Irregular migration has been a major concern for European policy-makers this year, which has seen migrant deaths in the Mediterranean hit a record 3,600 so far.
Al-Ahram Arabic website spoke to Dimitris Avramopoulos, the EU commissioner for migration, home affairs and citizenship, about ongoing cooperation between European and African states to combat irregular migration and human trafficking.
Al-Ahram: What is the agenda of your visit to Egypt and what are the main topics you will discuss with Egyptian officials?
Dimitris Avramopoulos: I believe Egypt and the European Union are natural partners and should develop dialogue and cooperation, particularly on the matters of both migration and security. My visit to Egypt aims at exploring the possibility to make steps in this direction and at exchanging preliminary views on the issues which are of common concern.
Egypt plays a crucial role towards stability in the region, and strengthening Arab and EU ties. In times of populism I am very much concerned about the increasing xenophobia but also Islamophobia. Islam has contributed to the world's culture and this is recognised.
AA: How do you regard the European policy towards accepting migrants, especially with the flow of Syrian migrants to different European nations?
The countries of the European Union have been providing international protection to thousands of persons in need fleeing the Syrian and other conflicts. Meanwhile thousands of migrants were saved and rescued at sea while trying to reach Europe.
Our efforts are focused at reducing the use of the irregular channels and dismantling the criminal smuggling organisations which promote and exploit them.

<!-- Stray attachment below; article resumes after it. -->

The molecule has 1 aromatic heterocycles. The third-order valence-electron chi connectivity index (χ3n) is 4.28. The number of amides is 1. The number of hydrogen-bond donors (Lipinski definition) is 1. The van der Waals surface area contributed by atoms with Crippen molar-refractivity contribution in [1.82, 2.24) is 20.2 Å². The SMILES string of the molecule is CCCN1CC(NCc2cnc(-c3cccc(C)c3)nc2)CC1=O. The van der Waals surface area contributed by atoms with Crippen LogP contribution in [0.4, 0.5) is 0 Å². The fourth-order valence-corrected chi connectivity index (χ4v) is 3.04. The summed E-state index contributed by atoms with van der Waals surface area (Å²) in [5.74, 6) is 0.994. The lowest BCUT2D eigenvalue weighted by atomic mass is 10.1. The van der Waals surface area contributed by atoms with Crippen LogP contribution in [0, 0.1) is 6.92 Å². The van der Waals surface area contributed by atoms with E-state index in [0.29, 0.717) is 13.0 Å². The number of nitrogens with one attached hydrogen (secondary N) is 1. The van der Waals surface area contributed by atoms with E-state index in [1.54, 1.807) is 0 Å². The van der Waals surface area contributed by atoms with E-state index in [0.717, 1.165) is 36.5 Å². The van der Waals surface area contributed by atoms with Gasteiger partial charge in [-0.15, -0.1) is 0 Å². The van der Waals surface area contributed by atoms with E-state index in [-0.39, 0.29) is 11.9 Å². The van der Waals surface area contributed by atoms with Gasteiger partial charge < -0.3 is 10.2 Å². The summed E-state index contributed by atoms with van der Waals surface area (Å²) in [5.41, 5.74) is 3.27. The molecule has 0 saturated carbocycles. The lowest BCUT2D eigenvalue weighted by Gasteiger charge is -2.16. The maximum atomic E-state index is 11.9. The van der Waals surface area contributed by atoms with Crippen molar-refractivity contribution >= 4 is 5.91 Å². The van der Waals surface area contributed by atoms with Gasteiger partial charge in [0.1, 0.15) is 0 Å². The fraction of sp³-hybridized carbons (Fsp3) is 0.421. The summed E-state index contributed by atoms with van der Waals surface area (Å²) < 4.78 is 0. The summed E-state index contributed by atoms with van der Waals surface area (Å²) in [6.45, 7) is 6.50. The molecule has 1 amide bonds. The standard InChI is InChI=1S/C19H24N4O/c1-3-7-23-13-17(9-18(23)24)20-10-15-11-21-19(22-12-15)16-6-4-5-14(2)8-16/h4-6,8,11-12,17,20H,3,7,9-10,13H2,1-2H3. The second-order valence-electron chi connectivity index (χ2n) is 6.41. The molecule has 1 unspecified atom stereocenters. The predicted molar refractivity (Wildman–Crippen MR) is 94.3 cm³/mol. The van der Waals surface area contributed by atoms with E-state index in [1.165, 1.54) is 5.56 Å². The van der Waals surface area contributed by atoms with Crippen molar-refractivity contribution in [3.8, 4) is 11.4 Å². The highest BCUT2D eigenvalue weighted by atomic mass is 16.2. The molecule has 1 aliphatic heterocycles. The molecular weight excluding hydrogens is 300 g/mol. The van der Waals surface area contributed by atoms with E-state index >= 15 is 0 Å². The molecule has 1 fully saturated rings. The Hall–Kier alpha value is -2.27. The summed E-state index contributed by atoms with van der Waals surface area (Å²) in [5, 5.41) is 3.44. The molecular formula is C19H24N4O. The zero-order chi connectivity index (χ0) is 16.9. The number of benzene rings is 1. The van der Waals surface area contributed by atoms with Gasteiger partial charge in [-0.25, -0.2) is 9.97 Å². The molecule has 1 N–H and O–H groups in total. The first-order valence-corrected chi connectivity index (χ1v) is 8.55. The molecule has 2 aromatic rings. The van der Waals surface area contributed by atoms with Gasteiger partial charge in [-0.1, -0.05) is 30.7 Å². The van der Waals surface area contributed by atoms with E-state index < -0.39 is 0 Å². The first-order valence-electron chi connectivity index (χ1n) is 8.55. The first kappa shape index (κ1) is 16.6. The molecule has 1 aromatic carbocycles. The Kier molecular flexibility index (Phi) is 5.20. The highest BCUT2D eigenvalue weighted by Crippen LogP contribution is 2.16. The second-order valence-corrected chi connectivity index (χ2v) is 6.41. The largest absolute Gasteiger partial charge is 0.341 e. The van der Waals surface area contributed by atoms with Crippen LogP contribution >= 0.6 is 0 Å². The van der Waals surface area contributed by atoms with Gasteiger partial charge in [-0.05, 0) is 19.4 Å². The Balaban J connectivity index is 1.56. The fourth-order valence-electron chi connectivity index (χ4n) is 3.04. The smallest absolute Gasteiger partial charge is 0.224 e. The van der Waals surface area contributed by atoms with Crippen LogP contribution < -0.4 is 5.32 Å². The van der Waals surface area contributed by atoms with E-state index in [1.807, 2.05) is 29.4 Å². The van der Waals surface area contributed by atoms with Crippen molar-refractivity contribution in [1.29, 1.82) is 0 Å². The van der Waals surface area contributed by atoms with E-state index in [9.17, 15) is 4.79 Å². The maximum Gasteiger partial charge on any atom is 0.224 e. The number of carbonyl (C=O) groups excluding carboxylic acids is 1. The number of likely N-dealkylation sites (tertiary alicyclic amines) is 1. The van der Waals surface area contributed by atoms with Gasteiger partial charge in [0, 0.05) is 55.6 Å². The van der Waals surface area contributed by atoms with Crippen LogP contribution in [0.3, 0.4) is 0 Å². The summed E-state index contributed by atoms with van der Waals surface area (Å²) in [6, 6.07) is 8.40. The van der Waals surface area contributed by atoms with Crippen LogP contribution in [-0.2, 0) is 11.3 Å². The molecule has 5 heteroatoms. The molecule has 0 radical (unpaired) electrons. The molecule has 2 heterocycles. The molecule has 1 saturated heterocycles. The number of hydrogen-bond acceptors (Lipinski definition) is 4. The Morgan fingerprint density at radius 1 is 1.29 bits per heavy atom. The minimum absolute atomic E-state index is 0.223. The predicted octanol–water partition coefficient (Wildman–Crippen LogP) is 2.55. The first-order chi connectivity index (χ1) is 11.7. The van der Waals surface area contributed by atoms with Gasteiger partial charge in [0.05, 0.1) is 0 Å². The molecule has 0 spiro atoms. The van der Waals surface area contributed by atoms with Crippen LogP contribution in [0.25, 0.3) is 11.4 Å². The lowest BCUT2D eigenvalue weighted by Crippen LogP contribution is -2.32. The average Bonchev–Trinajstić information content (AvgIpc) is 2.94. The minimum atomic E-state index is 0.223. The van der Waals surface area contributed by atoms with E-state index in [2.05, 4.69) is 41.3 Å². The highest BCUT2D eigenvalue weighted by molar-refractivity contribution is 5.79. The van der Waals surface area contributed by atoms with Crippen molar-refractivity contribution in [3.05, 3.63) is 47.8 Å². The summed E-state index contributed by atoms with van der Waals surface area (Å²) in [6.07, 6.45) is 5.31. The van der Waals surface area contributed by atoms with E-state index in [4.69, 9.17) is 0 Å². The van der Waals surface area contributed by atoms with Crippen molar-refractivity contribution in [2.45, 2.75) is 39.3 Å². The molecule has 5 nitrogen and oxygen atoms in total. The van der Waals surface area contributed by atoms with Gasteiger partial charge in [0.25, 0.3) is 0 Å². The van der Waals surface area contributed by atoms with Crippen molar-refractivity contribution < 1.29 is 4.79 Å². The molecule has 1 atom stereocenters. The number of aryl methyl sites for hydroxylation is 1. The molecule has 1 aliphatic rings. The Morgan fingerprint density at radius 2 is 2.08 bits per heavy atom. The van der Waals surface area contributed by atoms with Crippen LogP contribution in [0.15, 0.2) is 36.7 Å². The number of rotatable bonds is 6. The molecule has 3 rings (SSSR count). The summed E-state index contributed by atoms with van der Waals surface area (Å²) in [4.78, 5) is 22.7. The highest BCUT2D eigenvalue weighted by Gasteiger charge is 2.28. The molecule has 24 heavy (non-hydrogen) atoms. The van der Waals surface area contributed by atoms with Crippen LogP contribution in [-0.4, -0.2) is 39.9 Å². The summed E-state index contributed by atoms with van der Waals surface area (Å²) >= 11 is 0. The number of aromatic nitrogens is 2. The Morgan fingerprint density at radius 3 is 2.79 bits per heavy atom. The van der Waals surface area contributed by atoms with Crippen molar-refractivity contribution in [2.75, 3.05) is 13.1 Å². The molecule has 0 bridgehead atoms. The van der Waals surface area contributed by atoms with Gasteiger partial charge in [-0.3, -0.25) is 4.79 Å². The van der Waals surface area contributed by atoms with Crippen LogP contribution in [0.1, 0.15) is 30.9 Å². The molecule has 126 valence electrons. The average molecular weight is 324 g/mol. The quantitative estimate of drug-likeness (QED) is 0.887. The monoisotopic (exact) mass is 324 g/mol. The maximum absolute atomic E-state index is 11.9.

Those that are in need of protection should use legal and safe channels to arrive to Europe. This is why the EU is continuing to invest in resettlement efforts.
However, those not in need of international protection and who have no right to stay in Europe should be returned, in full respect of fundamental rights and in cooperation with the transit and origin countries.
It is important to enhance and use the existing extensive legal migration channels on the basis of which migrants can come to Europe in an orderly and safe manner.
This is why the EU is strengthening its cooperation with the third countries which are ready to engage on this common challenge.
AA: Did you find the outcomes of the Valetta Summit suitable to the aggravation of the issue, and how far have these outcomes been implemented?
DA: In November 2015, the Valletta Summit brought European and African heads of state and governments together for the first time to strengthen cooperation and address migration-related challenges and opportunities, guided by the principles of solidarity, partnership and shared responsibility. Valletta represented a step change in the way we engage with our partners. This was translated into a clear action plan.
The European Union has been delivering on its commitments since then, in line with that action plan. We have set up a special Trust Fund for Urgent Actions in Africa, which we immediately put in use. To date more than 993 million Euros have been approved by the operational committees of the Trust Fund. These projects finance actions in all areas of migration management and in address root causes of migration. Many of them also address the needs of asylum seekers and refugees.
We have also taken steps to increase legal channels for mobility and migration, notably for categories such as students, researchers, and highly skilled persons. We are now expecting that the partner countries deliver with the same determination on their commitment, notably in the areas of irregular migration and return.